Mattock's English Roses Grow In Pots
Robert Mattock has been successfully growing roses in
pots and containers for nearly four decades. Leading designers use the
plants with great aplomb to achieve immediate effect: be that in flower at
Chelsea Flower Show, in film and on TV; or green in the gardens of the
great and the good. But for the general public setting up home for the
first time or those down-sizing to smaller properties, and wanting to
create a romantic floriferous, fragrant display of roses on a balcony or
terrace, a patio or a back yard it has been a disappointing exercise. Up
Whilst Victorians and Edwardians
understood the art of growing English roses in large 50 and even 100 litre
pots, it had become virtually a lost art until during the late ‘60s when my
late father began to experiment. He was being pressed by the family to
produce very large rose trees in flower to make shrubberies out of season
for Chelsea Flower Show; what’s more large plants were required but in
small (10 litre) pots capable of being packed closely together to make
effective natural looking displays.
Father knew very well that
‘budding’ has been the preferred propagation technique of commercial rose
growers for the last 150 years or more. Economically just one eye of the desired
variety is slipped into a T-shaped cut on an easily established one year
old, deep tap rooted, compatible rootstock which, utilising the vigour of
the rootstock, grows into a saleable ‘two year old plant’ the following
year. The resulting bare-root plant, the industry’s standard product, is
well suited to growing-on /establishing in an unrestricted area such as a
rose bed or a shrub border.
Conversely the same product is not particularly
suited to growing within the confines of a container, pot or a restricted
spot in the open ground. The tap root is the problem; it wants to grow far
too deep for the size of the pot. For the most part those containerised (as
opposed to container grown) rose trees that are sold through garden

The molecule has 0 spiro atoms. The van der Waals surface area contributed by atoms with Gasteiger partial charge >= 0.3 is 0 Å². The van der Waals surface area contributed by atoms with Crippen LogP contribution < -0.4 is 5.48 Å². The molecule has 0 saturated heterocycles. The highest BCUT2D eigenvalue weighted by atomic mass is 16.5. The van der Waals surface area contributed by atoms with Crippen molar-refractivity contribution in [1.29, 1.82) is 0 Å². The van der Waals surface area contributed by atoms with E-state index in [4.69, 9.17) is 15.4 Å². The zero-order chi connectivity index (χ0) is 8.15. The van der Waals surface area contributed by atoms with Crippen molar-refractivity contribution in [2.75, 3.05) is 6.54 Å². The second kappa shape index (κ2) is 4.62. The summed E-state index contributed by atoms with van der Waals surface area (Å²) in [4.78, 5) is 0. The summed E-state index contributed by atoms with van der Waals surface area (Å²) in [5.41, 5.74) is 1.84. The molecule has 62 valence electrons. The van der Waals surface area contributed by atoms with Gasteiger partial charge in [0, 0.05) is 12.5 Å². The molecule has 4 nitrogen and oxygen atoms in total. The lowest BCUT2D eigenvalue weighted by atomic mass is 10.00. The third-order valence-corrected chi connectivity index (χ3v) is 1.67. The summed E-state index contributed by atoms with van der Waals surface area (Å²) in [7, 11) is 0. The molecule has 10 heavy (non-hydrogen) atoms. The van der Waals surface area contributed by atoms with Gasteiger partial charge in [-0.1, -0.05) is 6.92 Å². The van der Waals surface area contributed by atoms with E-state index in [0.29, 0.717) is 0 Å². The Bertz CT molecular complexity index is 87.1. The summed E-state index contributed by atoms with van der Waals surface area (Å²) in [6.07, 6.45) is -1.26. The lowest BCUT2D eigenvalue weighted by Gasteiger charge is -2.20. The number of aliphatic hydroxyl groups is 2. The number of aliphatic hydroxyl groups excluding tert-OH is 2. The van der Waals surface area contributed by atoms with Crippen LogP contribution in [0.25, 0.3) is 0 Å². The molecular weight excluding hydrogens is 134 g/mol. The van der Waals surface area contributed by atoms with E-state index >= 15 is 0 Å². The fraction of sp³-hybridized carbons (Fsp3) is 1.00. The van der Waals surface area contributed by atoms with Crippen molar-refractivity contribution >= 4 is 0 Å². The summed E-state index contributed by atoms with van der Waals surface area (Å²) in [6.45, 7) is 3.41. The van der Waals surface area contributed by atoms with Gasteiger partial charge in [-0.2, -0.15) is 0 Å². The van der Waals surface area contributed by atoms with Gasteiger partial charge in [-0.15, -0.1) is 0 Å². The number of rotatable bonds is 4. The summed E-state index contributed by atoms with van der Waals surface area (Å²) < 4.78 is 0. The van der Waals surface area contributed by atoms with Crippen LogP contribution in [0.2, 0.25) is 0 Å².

centres, nurseries, web sites and the like are deep tap rooted plants. Most
often the plants have potted into containers that by their very dimensions,
restrict extension of the tap root. Moreover they are potted using cheap
soft loose structured compost that will not promote robust fibrous root. In
effect the customer buys a bare-root plant, root-wrapped and well protected
by peat or similar for the couple of years it takes for it to realise that
it cannot grow out through the bottom of the pot and therefore dies.
The break through came when my
late father the family’s specialist grower realised that to achieve aerial
growth of the quality and stature he required, he needed to treat the rose
tree as two plants, the arial part and the understock. Great attention had
been paid to the arial part by the development of new colours, healthier
growth etc., but little or nothing done to the understock.
To contain the vigour of the rootstock he realised
that he would have to root prune the tap root dramatically so as to
radically alter the pattern of subterranean growth.
Root pruning he knew was indispensable to initiating the shape and form of
the extensive robust fibrous or adventitious root system he needed to
achieve the consistent high uptake of water and nutrient that the English
roses would require to produce high premium quality growth, foliage and
flower. In effect my father bonsai-ed the understock.
But initiating the fibrous root
system he knew was not enough. The traditional soft structured peat based
composts neither supported nor promoted extensive robust fibrous roots
minus a stabilising tap root. As a consequence Robert Mattock senior had
little option but to develop a robust soil based compost to perfect his
growing technique. The exact formula remains a family secret.
In summary the technique for
growing high quality english roses in pots:
1. Root prune by cutting back the tap-root.
2. Establish the plant in our special compost.
3. Irrigate constantly from the bottom during the growing season.
4. Re-pot every two years.
Robert Mattock | Classic English Roses | Growing Roses in